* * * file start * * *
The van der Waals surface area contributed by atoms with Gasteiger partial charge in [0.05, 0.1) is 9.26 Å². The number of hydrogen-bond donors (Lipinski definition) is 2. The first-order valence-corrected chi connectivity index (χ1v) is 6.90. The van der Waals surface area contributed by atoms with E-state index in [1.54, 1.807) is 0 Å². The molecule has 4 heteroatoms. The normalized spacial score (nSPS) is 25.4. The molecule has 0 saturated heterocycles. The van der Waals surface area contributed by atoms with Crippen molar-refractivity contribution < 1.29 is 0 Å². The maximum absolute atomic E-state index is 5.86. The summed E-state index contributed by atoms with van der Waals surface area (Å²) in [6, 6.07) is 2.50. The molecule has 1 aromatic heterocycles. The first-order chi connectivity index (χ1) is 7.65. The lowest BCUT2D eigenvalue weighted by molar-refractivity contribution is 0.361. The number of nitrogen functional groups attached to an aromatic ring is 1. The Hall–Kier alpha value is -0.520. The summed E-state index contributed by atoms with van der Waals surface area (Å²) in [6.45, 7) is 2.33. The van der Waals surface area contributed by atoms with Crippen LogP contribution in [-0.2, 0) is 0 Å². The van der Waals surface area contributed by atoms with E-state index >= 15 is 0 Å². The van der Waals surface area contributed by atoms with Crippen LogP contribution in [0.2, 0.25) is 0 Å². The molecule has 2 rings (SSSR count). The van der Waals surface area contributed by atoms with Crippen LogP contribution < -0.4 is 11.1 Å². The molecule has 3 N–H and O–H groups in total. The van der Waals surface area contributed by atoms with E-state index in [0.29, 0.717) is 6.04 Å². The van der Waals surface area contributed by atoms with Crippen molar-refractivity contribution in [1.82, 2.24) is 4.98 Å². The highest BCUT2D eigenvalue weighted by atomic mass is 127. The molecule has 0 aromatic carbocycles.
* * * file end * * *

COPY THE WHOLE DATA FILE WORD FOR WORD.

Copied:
The van der Waals surface area contributed by atoms with Gasteiger partial charge in [0.05, 0.1) is 9.26 Å². The number of hydrogen-bond donors (Lipinski definition) is 2. The first-order valence-corrected chi connectivity index (χ1v) is 6.90. The van der Waals surface area contributed by atoms with E-state index in [1.54, 1.807) is 0 Å². The molecule has 4 heteroatoms. The normalized spacial score (nSPS) is 25.4. The molecule has 0 saturated heterocycles. The van der Waals surface area contributed by atoms with Crippen molar-refractivity contribution < 1.29 is 0 Å². The maximum absolute atomic E-state index is 5.86. The summed E-state index contributed by atoms with van der Waals surface area (Å²) in [6, 6.07) is 2.50. The molecule has 1 aromatic heterocycles. The first-order chi connectivity index (χ1) is 7.65. The lowest BCUT2D eigenvalue weighted by molar-refractivity contribution is 0.361. The number of nitrogen functional groups attached to an aromatic ring is 1. The Hall–Kier alpha value is -0.520. The summed E-state index contributed by atoms with van der Waals surface area (Å²) in [6.45, 7) is 2.33. The van der Waals surface area contributed by atoms with Crippen LogP contribution in [-0.2, 0) is 0 Å². The van der Waals surface area contributed by atoms with E-state index >= 15 is 0 Å². The van der Waals surface area contributed by atoms with Crippen LogP contribution in [0.2, 0.25) is 0 Å². The molecule has 2 rings (SSSR count). The van der Waals surface area contributed by atoms with Crippen LogP contribution < -0.4 is 11.1 Å². The molecule has 3 N–H and O–H groups in total. The van der Waals surface area contributed by atoms with E-state index in [0.29, 0.717) is 6.04 Å². The van der Waals surface area contributed by atoms with Crippen molar-refractivity contribution in [1.82, 2.24) is 4.98 Å². The highest BCUT2D eigenvalue weighted by atomic mass is 127. The molecule has 0 aromatic carbocycles.